BaseToFactoryMapMap instance;
 LibraryVector instance;

and then one single function that does

PluginCoreStorage& getStorage(void)
  static PluginCoreStorage storage;
  return storage;
  • Mirza - Ioan...yeah it's a little messy. Your suggestion helps a bit, but I'm going to leave it for now as I'm rethinking the underlying data structures being used. There are a few things that have to be tracked, the list of open libraries (LibraryVector), the map of base classes to metaobjects (factories), the mutex to protect calls. Within the metaobjects, I'm also tracking the corresponding library and any classloaders that own the metaobjects. The structures I chose are the result of multiple refactorings due to requirements changes and may not be ideal. However, they're reasonable abstractions and I will keep them in there for now until things stabilize and will go back and refactor.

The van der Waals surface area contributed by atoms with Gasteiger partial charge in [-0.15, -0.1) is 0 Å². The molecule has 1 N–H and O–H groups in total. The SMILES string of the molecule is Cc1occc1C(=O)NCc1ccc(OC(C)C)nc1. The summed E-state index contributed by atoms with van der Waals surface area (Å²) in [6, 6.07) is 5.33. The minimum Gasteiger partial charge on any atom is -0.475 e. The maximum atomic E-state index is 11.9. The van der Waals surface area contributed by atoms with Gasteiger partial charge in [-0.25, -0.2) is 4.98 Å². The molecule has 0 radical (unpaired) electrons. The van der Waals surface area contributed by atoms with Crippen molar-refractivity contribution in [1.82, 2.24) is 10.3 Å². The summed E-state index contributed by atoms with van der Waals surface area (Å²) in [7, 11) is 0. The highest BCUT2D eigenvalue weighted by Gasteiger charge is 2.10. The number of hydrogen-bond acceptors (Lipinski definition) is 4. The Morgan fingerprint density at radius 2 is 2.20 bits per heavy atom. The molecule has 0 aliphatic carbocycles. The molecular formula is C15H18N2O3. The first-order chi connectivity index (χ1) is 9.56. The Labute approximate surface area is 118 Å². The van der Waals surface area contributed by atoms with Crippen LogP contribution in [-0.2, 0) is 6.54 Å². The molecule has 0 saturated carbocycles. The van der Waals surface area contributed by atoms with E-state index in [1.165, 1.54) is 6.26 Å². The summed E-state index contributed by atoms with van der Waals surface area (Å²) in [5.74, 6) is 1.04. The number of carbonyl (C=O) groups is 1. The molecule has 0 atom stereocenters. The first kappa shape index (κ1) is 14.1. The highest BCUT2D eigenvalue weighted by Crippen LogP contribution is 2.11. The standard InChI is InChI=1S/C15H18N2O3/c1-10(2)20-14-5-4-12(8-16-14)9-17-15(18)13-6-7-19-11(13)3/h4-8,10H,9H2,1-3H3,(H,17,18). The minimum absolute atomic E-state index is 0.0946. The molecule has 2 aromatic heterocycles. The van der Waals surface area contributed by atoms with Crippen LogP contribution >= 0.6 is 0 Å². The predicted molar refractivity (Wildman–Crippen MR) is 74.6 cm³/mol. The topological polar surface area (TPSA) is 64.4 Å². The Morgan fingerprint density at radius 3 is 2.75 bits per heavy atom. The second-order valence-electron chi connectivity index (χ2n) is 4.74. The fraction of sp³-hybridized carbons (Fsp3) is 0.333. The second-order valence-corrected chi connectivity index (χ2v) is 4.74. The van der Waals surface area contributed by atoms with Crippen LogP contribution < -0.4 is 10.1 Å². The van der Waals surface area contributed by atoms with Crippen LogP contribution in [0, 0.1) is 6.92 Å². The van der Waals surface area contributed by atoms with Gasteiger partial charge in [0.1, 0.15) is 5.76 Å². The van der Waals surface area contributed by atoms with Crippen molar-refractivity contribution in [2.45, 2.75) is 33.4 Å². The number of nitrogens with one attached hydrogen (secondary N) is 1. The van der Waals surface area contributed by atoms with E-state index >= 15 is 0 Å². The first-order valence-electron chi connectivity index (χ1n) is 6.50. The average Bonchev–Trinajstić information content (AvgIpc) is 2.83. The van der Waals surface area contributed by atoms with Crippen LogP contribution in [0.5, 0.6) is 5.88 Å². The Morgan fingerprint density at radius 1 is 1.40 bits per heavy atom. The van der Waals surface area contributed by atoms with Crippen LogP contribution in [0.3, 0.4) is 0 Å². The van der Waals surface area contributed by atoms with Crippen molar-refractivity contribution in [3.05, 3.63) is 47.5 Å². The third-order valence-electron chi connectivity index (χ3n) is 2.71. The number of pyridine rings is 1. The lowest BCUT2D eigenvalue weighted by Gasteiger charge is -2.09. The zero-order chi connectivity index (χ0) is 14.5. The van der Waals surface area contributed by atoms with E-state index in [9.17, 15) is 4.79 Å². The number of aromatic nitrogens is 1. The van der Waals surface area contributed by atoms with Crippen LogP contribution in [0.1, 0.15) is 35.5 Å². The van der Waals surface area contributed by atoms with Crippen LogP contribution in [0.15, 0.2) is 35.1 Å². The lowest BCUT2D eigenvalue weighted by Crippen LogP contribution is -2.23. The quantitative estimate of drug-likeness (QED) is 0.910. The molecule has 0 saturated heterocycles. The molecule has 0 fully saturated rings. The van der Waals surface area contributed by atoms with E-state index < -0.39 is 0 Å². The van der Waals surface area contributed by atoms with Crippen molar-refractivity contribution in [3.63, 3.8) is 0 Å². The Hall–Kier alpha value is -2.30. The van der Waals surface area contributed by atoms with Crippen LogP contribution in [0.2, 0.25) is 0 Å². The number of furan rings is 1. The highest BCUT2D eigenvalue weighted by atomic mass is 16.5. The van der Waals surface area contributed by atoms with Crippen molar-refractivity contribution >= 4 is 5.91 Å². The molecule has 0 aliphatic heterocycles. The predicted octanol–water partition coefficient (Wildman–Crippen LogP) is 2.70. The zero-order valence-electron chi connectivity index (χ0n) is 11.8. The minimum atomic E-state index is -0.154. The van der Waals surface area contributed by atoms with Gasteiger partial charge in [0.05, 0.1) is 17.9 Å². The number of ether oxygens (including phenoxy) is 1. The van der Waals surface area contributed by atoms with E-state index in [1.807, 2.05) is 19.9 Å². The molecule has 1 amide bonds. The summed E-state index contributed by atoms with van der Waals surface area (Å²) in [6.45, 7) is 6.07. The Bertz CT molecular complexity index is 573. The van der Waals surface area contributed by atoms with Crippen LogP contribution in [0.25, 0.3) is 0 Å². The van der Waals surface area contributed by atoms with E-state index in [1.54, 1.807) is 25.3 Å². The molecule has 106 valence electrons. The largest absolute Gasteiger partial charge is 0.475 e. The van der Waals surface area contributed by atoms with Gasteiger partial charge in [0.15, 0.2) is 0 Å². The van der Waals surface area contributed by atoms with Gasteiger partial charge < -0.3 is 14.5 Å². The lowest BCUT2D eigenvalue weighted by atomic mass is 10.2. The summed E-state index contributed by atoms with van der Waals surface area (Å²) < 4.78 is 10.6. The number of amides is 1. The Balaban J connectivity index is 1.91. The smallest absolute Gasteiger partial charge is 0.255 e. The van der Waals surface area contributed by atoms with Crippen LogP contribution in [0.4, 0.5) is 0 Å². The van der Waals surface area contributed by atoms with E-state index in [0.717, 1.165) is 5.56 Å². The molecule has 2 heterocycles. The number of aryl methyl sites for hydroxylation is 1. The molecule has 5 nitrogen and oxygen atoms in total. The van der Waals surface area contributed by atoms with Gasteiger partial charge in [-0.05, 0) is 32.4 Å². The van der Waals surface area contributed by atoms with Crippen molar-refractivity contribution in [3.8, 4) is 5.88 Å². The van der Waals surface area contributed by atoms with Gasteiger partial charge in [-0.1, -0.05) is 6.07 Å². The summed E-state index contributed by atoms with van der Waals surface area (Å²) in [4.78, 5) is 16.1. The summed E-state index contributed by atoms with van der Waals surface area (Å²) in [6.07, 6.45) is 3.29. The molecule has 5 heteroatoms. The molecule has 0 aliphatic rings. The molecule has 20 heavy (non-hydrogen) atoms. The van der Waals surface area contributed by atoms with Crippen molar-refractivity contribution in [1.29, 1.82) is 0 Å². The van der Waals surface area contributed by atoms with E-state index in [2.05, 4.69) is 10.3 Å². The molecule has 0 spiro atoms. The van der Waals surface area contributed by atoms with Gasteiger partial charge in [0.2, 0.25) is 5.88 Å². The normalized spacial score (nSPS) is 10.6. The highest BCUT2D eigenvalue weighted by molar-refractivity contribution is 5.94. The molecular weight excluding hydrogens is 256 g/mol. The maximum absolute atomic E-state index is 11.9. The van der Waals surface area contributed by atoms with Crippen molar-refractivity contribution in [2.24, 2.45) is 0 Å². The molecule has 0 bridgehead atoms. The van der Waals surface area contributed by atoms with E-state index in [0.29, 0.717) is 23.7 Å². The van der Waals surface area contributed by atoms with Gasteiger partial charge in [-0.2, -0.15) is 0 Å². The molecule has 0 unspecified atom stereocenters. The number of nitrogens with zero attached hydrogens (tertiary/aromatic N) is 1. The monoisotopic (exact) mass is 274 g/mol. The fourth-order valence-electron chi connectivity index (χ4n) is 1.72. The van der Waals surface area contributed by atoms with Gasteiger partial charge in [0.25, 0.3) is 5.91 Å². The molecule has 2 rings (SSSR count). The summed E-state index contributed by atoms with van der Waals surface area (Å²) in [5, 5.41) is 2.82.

Given the functionality in meta_obejct.cpp, could you use a map instead of a vector for ClassLoaderVector? This is to avoid O(n) searches. This ownership issue however could be resolved with the shared_ptr business I mentioned above.

  • Mirza - You're right but I'm going to hold off on this until I'm certain no more things are changing.

What if each loaded library has it's corresponding data in a struct, and there is a shared pointer to that struct in each ClassLoader that needs that lib? The actual unloading happens in the destructor of this struct, so when destroying a class loader, the shared pointer will do the magic (decement ref count and destroy if needed).

  • Mirza - Yes, i was thinking of something along these lines, but again, holding off for now.

  • Ioan